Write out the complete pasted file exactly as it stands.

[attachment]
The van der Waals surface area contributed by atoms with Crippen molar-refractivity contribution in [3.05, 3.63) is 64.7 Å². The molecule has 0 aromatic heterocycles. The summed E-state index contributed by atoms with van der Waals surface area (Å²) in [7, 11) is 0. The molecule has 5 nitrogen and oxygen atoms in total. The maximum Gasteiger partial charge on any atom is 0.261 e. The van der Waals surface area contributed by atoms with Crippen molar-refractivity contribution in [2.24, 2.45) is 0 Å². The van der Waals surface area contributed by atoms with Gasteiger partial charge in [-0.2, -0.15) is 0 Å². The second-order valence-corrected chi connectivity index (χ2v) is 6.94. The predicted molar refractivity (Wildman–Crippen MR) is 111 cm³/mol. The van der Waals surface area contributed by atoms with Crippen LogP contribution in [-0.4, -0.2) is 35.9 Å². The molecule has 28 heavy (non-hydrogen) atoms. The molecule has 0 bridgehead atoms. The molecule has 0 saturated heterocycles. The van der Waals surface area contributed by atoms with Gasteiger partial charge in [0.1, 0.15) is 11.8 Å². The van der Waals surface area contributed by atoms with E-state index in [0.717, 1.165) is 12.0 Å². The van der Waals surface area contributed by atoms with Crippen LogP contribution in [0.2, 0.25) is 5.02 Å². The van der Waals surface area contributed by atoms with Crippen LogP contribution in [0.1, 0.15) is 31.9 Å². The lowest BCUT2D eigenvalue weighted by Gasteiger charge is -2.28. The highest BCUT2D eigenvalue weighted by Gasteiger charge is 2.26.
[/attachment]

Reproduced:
The van der Waals surface area contributed by atoms with Crippen molar-refractivity contribution in [3.05, 3.63) is 64.7 Å². The molecule has 0 aromatic heterocycles. The summed E-state index contributed by atoms with van der Waals surface area (Å²) in [7, 11) is 0. The molecule has 5 nitrogen and oxygen atoms in total. The maximum Gasteiger partial charge on any atom is 0.261 e. The van der Waals surface area contributed by atoms with Crippen molar-refractivity contribution in [2.24, 2.45) is 0 Å². The van der Waals surface area contributed by atoms with Gasteiger partial charge in [-0.2, -0.15) is 0 Å². The second-order valence-corrected chi connectivity index (χ2v) is 6.94. The predicted molar refractivity (Wildman–Crippen MR) is 111 cm³/mol. The van der Waals surface area contributed by atoms with Crippen LogP contribution in [-0.4, -0.2) is 35.9 Å². The molecule has 28 heavy (non-hydrogen) atoms. The molecule has 0 bridgehead atoms. The molecule has 0 saturated heterocycles. The van der Waals surface area contributed by atoms with Gasteiger partial charge in [0.1, 0.15) is 11.8 Å². The van der Waals surface area contributed by atoms with E-state index in [0.717, 1.165) is 12.0 Å². The van der Waals surface area contributed by atoms with Crippen LogP contribution in [0.2, 0.25) is 5.02 Å². The van der Waals surface area contributed by atoms with Crippen LogP contribution in [0.1, 0.15) is 31.9 Å². The lowest BCUT2D eigenvalue weighted by Gasteiger charge is -2.28. The highest BCUT2D eigenvalue weighted by Gasteiger charge is 2.26.